In the effort to understand your users behavior better, you introduce Real-User Monitoring (RUM; aka: User Experience Monitoring or UEM).  Using JavaScript in the browser, you are now capable of monitoring the experience of your real users and following their journeys with little to no impact on your server resources and minimal cost to your users in their browsers or mobile applications.  The tradeoff for this is invaluable as the aggregate experience of all your users across all geographies, browsers and operating systems is captured.  These details enable your business units to target the behavioral bottlenecks in your applications with design optimizations and more 3rd party widgets.  At the same time, front-end developers can identify and address page load problems and performance bottlenecks in the browser with CDNs, caching and exposing the impact of those resource hogging marketing widgets.

While real-user monitoring can provide incredible value as things are going wrong, such as javascript errors or slow page loads, how can you actually see what the user sees?  This is where session replay technology enters the picture (literally).  Through Session Replay, Dynatrace can playback the user’s session with a movie-like view of the user’s actions on the pages when the errors occurred.  Together with the real-user monitoring session replay provides unparalleled observability into the satisfaction of your customers.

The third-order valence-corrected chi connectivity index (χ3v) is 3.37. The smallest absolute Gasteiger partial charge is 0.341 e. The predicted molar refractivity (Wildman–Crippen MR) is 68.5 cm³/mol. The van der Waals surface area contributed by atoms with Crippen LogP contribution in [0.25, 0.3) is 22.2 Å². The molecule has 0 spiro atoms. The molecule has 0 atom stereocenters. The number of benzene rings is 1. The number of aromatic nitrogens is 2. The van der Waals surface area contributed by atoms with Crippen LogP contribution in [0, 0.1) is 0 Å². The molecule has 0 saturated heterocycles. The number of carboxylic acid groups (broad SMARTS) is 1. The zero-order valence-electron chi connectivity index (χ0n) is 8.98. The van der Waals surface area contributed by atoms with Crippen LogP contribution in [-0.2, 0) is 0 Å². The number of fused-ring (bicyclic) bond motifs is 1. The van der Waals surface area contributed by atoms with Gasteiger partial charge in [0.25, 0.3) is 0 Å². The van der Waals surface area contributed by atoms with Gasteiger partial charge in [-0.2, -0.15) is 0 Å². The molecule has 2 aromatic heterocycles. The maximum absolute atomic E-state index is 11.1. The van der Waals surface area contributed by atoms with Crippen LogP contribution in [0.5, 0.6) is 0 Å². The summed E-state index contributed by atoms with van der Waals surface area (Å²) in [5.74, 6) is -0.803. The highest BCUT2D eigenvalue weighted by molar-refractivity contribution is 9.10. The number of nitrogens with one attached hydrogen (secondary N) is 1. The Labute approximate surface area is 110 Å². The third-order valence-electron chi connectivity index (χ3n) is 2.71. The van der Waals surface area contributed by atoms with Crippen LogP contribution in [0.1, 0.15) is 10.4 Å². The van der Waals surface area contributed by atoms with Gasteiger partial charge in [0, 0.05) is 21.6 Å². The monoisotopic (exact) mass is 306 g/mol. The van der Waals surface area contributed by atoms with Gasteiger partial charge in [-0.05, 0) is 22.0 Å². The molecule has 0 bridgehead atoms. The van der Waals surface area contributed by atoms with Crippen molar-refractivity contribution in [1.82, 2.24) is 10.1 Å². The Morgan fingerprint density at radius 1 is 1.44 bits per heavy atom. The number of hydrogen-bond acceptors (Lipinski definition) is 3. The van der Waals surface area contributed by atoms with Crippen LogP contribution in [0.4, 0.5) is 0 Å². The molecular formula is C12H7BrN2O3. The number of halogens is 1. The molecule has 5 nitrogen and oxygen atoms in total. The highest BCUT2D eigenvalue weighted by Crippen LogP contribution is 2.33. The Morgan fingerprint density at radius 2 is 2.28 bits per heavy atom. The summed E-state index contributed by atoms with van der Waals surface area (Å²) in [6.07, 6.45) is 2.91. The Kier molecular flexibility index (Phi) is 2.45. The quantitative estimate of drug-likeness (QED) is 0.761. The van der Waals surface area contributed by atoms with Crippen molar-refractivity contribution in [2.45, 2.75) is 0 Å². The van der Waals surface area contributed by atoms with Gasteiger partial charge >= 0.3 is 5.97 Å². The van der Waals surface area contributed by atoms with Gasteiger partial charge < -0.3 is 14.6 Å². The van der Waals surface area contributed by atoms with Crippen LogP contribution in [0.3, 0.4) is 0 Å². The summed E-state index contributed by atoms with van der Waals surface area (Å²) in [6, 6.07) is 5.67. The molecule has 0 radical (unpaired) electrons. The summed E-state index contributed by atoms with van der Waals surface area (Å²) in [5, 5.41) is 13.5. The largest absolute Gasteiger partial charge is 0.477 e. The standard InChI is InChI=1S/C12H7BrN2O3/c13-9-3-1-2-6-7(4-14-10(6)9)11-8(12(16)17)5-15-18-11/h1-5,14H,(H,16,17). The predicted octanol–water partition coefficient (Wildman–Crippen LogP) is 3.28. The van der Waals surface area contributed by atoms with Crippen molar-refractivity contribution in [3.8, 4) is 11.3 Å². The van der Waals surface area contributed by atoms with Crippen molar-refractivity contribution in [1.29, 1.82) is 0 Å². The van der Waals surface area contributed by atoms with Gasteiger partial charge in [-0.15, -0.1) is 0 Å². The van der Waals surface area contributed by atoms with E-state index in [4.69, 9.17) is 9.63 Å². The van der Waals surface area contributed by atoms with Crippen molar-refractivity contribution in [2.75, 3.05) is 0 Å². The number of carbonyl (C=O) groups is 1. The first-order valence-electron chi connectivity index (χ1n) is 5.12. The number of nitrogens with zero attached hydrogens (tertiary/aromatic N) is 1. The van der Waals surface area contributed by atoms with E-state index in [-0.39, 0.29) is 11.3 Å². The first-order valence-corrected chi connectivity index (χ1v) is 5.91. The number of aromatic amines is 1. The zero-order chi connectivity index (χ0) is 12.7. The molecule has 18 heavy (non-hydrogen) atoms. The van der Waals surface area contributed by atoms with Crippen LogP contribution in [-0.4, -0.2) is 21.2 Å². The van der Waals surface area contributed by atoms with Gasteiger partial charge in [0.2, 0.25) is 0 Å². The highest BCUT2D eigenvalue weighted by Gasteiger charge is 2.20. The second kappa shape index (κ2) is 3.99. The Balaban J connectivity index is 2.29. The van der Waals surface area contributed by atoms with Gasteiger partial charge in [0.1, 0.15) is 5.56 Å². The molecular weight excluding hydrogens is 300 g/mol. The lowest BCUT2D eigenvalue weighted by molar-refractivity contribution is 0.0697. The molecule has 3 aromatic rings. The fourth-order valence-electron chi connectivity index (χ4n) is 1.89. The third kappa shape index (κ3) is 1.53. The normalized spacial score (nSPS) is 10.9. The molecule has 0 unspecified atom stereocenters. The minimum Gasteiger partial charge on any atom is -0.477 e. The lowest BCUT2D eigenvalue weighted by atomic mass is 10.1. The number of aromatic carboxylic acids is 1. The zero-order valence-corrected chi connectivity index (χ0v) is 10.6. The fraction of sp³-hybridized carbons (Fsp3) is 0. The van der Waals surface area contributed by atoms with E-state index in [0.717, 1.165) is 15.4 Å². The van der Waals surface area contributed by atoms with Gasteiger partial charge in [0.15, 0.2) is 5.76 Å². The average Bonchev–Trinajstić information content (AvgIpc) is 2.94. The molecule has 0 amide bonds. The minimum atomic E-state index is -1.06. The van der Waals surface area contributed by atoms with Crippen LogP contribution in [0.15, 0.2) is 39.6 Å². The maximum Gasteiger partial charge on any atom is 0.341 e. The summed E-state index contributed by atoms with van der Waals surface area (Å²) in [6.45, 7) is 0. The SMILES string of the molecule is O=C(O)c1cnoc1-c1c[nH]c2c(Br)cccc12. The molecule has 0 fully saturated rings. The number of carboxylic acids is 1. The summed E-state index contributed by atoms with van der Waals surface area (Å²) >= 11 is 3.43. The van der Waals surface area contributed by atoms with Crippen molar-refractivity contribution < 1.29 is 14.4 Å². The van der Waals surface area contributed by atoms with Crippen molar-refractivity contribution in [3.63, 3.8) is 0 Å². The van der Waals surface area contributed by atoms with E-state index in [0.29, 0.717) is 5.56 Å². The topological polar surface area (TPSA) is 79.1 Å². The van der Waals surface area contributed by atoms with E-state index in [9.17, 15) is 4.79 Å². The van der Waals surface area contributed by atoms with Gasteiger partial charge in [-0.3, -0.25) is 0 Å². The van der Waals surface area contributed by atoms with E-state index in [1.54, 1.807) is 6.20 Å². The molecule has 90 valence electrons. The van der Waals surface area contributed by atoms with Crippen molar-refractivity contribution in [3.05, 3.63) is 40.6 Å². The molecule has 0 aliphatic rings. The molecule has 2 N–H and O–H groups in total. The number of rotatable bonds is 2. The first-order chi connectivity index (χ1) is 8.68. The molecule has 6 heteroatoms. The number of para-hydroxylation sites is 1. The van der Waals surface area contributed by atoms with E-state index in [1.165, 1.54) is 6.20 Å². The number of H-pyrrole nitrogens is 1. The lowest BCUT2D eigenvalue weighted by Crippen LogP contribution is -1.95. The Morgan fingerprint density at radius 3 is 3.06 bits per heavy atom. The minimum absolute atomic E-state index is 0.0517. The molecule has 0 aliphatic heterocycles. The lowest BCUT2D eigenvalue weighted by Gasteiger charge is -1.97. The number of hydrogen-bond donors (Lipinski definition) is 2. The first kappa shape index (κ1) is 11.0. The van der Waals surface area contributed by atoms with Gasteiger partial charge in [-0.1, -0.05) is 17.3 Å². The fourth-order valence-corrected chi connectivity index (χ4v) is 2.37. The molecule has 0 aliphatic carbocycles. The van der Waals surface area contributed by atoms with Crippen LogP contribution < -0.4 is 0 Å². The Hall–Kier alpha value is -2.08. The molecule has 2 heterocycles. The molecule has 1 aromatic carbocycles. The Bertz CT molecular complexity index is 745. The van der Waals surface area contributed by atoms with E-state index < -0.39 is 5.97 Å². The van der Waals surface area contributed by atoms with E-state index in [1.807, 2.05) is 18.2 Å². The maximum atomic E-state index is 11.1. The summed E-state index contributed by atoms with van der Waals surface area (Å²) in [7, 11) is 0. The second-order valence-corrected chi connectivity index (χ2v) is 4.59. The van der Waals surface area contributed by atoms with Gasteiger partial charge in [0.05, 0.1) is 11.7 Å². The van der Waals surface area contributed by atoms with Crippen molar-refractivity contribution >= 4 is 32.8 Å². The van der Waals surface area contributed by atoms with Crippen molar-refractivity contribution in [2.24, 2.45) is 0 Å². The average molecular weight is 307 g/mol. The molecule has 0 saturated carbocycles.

Even with the latest interest in consumer privacy such as GDPR, Dynatrace RUM and Session-Replay are well positioned to adhere to such rules by allowing any level of masking personal data at the page, element or action levels. These technologies have been developed in the European markets with such privacy concerns in mind.  For more details on this amazing technology, please read Jaime D’Anna’s blog post entirely on Session Replay

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Implementing infrastructure monitoring, synthetics and RUM alone only provides you individual views of your shiny new aircraft and the comfort of its seats.  What about the cause of the poor quality of the Wi-Fi and the entertainment systems?  Why is the service from the drink cart so slow? Why doesn’t the flight attendant bell work?  Why is there a backup at the toilet?  I know this is stretching the analogy a bit, but ‘why’ issues are an example of (pardon the pun) back-end systems that are impacting your users’ experience.  Such answers cannot be found using these tools alone… you need more monitoring such as logs and code level visibility.


Implementing infrastructure monitoring, synthetics and RUM provide you an important perspective on the up-time and availability of your applications.  These monitoring options have little to no impact on the performance of your application from a user perspective and therefore are a no-brainer to implement.  However resource usage, customer experience, and availability only provide answers to question “Is it working?”.  To answer the “why isn’t it working?” question, you must read on.

Look for my next post in this series on Log Analytics or if you are ready to make the leap just skip the rest of the series all together and try Dynatrace for yourself to discover how much more there is to know about monitoring your application stack.